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Columbia Spectator Staff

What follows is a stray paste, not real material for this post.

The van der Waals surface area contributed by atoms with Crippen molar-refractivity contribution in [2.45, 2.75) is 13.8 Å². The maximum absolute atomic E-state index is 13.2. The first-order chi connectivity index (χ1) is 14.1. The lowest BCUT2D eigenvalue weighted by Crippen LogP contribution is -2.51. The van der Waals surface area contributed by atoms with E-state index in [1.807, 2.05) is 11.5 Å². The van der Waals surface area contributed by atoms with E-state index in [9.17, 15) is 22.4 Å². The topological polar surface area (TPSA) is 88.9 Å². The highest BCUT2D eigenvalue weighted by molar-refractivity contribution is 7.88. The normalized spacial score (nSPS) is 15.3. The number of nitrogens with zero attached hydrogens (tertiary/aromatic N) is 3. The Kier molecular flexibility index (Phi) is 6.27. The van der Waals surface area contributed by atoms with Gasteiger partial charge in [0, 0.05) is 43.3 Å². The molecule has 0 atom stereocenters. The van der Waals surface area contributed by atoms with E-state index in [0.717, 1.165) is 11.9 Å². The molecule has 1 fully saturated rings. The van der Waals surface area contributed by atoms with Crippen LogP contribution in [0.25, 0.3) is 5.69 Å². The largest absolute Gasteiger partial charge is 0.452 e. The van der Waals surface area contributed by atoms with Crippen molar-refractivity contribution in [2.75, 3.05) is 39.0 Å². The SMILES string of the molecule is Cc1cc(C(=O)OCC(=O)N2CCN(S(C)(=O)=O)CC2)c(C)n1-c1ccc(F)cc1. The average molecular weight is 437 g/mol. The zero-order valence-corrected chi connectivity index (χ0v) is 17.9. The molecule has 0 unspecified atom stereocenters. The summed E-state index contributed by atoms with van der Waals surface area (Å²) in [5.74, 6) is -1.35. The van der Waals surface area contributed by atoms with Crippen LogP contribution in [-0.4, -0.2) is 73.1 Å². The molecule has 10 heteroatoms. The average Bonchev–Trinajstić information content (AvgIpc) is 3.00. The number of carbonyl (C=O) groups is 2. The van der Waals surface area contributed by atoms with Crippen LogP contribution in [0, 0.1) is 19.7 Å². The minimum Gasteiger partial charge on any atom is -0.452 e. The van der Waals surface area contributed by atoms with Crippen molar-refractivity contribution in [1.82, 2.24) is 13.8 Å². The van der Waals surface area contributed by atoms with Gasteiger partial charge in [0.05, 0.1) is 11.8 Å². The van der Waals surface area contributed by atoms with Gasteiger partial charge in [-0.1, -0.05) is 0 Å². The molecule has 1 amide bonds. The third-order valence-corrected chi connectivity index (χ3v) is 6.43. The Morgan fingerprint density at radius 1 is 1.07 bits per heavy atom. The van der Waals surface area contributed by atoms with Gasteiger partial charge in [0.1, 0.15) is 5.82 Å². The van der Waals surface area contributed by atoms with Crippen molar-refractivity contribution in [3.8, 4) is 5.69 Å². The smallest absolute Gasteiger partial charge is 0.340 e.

Ghana has a critical need for better eye care. People are suffering from preventable or curable eye conditions. As a Unite for Sight volunteer, I worked with other volunteers to assist Dr. Wanye, one of the only ophthalmologists in the north region of Ghana, with screening outreach programs throughout the Northern Region of Ghana. I arrived in Accra on July 1, 2008 around nine in the morning. Standing alone, gazing at the unfamiliar faces and scenery, I questioned what I had gotten myself into. We drove up the entire country on unpaved roads, stopping for only ten minutes to pick up bananas for lunch. When the van reached the outreach location, I was in awe. The scenery was beautiful, with acres and acres of grass. A closer look, however, revealed the burden of the families living there. They bore the burden of struggling to survive without running water or even clean water, the burden of a lack of resources, the burden of no proper health care. Kids were running around in dirt with raw cuts and scrapes. And even as the mosquitoes were feasting into their wounds, they seemed unfazed. At the community outreaches we screened mostly seniors who spoke very little to no English. The volunteers at the local eye clinic helped us pick up enough Dagbani, the local language, to conduct successful visual acuities. For most of the community members, it was their first time having their eyes checked. Many had already developed mature cataracts; a handful even had cataracts in both eyes. All patients who needed further assistance were referred to the eye clinic for treatment or surgery, with all costs covered by Unite For Sight. Transportation was provided for all patients of the community if necessary because some communities could be anywhere from thirty to seventy minutes from the clinic. For patients with vision problems, we supplied proper glasses at the outreach site. I enjoyed watching the smiles appear on patients' faces as they realized they could now read their pocket-sized Qurans without squinting and easily thread a needle to sew clothing for their families. On an average day of surgery, Dr. Wanye worked nonstop for six hours, seeing 10 patients and operating on 13 eyes with mature cataracts. The procedure itself was twenty minutes and involved using basic tools, many of which I was confident I could find in my medical pharmaceutical lab kit from high school. On one of the outreaches we encountered an eight-year-old girl who was blind. She had been born with bilateral cataracts. In the states, the cataracts would have been removed right after birth, never given the opportunity to mature. Dr. Wanye had to perform surgery for merely forty minutes to give the girl the gift of sight. Without the service and support of Unite For Sight volunteers thousands of Tamale Ghanaians would be suffering from preventable or curable eye conditions. In the mist of focusing on our personal lives and professional growth, we may forget about the concerns of the developing world. Living in the states, we have the resources to become aware and support those in need. Developing countries need the help of international volunteers. Through service, we can achieve short-term goals such as providing proper living conditions, healthy nourishment, and necessary health care. These goals must be met to ensure that people in developing countries have a fair chance at life. Therefore, service abroad is a commitment we must readily choose. My service abroad with Unite For Sight and commitment to the Tamale, Ghanaian people has proven that voluntary efforts play a crucial role in helping individuals. There has never been a better time to say, change is in our hands. The author is a Columbia College sophomore.

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